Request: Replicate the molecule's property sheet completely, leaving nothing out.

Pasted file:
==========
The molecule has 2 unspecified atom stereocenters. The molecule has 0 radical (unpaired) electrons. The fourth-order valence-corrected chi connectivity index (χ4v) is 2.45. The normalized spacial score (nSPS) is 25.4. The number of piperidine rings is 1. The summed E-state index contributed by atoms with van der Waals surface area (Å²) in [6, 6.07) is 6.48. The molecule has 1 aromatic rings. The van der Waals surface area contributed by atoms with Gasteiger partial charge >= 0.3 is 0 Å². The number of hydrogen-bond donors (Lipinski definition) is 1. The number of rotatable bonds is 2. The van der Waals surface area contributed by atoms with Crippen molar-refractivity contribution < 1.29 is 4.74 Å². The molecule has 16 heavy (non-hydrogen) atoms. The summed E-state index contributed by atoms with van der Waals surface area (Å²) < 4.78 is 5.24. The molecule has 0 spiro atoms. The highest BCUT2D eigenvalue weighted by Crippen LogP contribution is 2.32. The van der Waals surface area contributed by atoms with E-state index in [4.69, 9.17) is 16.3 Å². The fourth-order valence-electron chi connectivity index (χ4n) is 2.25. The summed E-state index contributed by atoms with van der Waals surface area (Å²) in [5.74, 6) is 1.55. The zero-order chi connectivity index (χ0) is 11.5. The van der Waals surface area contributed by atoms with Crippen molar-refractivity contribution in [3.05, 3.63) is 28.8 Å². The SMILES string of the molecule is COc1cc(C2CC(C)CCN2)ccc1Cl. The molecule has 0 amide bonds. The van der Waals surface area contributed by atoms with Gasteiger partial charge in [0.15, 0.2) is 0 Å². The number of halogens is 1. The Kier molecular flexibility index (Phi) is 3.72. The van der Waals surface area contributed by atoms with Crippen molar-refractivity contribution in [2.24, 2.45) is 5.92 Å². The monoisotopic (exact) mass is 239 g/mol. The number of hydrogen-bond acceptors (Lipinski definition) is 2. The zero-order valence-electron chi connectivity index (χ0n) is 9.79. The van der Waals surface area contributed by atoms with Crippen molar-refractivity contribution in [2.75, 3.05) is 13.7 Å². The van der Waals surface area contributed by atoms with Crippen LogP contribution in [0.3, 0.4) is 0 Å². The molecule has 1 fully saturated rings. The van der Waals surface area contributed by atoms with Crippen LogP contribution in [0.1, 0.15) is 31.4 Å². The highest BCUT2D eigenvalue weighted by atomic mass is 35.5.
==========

The molecule has 2 unspecified atom stereocenters. The molecule has 0 radical (unpaired) electrons. The fourth-order valence-corrected chi connectivity index (χ4v) is 2.45. The normalized spacial score (nSPS) is 25.4. The number of piperidine rings is 1. The summed E-state index contributed by atoms with van der Waals surface area (Å²) in [6, 6.07) is 6.48. The molecule has 1 aromatic rings. The van der Waals surface area contributed by atoms with Gasteiger partial charge >= 0.3 is 0 Å². The number of hydrogen-bond donors (Lipinski definition) is 1. The number of rotatable bonds is 2. The van der Waals surface area contributed by atoms with Crippen molar-refractivity contribution < 1.29 is 4.74 Å². The molecule has 16 heavy (non-hydrogen) atoms. The summed E-state index contributed by atoms with van der Waals surface area (Å²) < 4.78 is 5.24. The molecule has 0 spiro atoms. The highest BCUT2D eigenvalue weighted by Crippen LogP contribution is 2.32. The van der Waals surface area contributed by atoms with E-state index in [4.69, 9.17) is 16.3 Å². The fourth-order valence-electron chi connectivity index (χ4n) is 2.25. The summed E-state index contributed by atoms with van der Waals surface area (Å²) in [5.74, 6) is 1.55. The zero-order chi connectivity index (χ0) is 11.5. The van der Waals surface area contributed by atoms with Crippen molar-refractivity contribution in [3.05, 3.63) is 28.8 Å². The SMILES string of the molecule is COc1cc(C2CC(C)CCN2)ccc1Cl. The molecule has 0 amide bonds. The van der Waals surface area contributed by atoms with Gasteiger partial charge in [0.15, 0.2) is 0 Å². The number of halogens is 1. The Kier molecular flexibility index (Phi) is 3.72. The van der Waals surface area contributed by atoms with Crippen molar-refractivity contribution in [2.24, 2.45) is 5.92 Å². The monoisotopic (exact) mass is 239 g/mol. The number of hydrogen-bond acceptors (Lipinski definition) is 2. The zero-order valence-electron chi connectivity index (χ0n) is 9.79. The van der Waals surface area contributed by atoms with Crippen molar-refractivity contribution in [2.75, 3.05) is 13.7 Å². The van der Waals surface area contributed by atoms with Crippen LogP contribution in [0.3, 0.4) is 0 Å². The molecule has 1 fully saturated rings. The van der Waals surface area contributed by atoms with Crippen LogP contribution in [0.1, 0.15) is 31.4 Å². The highest BCUT2D eigenvalue weighted by atomic mass is 35.5.